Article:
Marine dating network updating the root hint
Recently, calibrations made with ancient DNA (a DNA) from younger dates have yielded faster rates, suggesting that estimates of the molecular rate of change depend on the time of calibration, decaying from the instantaneous mutation rate to the phylogenetic substitution rate.
a DNA methods for recent calibrations are not available for most marine taxa so instead we use radiometric dates for sea-level rise onto the Sunda Shelf following the Last Glacial Maximum (starting ∼18,000 years ago), which led to massive population expansions for marine species.
Mean rates estimated with this method for mitochondrial coding genes in three invertebrate species are elevated in comparison to older calibration points (2.3–6.6% per lineage per million years), lending additional support to the hypothesis of calibration time dependency for molecular rates.
The observation that genetic distances between taxa are correlated with the amount of time since they diverged first gave rise to the idea that DNA may evolve at a relatively constant rate: the molecular clock (Zuckerkandl and Pauling 1965).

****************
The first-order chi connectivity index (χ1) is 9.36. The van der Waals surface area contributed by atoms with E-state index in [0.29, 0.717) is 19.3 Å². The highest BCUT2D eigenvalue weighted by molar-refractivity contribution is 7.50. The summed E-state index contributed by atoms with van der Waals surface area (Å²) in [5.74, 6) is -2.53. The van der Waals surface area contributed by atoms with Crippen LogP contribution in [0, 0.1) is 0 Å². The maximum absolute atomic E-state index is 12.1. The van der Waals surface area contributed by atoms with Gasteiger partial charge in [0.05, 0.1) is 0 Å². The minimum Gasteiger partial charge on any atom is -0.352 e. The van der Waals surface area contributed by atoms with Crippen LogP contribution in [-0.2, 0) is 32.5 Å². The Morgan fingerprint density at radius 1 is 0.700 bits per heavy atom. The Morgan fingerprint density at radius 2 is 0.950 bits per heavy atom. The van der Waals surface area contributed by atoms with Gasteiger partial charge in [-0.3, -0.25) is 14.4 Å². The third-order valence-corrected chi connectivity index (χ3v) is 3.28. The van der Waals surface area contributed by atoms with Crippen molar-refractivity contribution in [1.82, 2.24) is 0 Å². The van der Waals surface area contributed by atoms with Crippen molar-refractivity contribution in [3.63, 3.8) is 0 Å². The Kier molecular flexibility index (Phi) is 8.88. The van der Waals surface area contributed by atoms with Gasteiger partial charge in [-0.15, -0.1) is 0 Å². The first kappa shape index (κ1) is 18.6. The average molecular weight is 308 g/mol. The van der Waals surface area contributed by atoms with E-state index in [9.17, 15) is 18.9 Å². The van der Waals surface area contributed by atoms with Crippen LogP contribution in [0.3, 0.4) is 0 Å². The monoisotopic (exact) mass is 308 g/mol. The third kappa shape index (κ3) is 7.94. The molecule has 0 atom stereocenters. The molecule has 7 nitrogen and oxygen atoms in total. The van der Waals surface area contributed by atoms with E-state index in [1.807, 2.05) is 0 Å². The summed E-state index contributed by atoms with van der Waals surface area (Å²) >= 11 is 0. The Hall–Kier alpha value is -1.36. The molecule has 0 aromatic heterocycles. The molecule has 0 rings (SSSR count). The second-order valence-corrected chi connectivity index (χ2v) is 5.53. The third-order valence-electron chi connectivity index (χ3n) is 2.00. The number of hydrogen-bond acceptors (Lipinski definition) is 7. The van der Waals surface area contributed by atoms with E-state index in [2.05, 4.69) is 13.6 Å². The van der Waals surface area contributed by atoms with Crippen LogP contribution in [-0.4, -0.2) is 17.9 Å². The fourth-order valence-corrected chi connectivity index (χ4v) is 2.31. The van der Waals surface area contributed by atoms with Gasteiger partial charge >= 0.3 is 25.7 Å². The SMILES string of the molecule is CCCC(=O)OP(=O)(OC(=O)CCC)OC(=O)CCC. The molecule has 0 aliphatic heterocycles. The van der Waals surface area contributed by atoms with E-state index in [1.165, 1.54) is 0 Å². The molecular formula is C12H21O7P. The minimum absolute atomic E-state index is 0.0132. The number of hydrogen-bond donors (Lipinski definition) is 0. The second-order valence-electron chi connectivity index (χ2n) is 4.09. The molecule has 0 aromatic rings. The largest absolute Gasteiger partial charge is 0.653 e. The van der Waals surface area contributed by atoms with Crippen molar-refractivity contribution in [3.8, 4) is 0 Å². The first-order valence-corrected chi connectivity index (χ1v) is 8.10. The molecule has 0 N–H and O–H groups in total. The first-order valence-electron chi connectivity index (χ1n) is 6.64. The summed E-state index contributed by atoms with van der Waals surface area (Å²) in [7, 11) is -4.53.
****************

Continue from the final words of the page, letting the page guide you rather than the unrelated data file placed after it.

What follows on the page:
Only species which pass both tests can be considered suitable for further studies to obtain reliable age information.
This amino acid geochronological technique is also applied to midden deposits at two latitudinal extremes: Northern Scotland and the Southern Red Sea.
2002; Smith and Peterson 2002; Bromham and Penny 2003; Takahata 2007).
Instead of divergence dating, we use a two-epoch coalescent model of logistic population growth preceded by a constant population size to infer a time in mutational units for the beginning of these expansion events.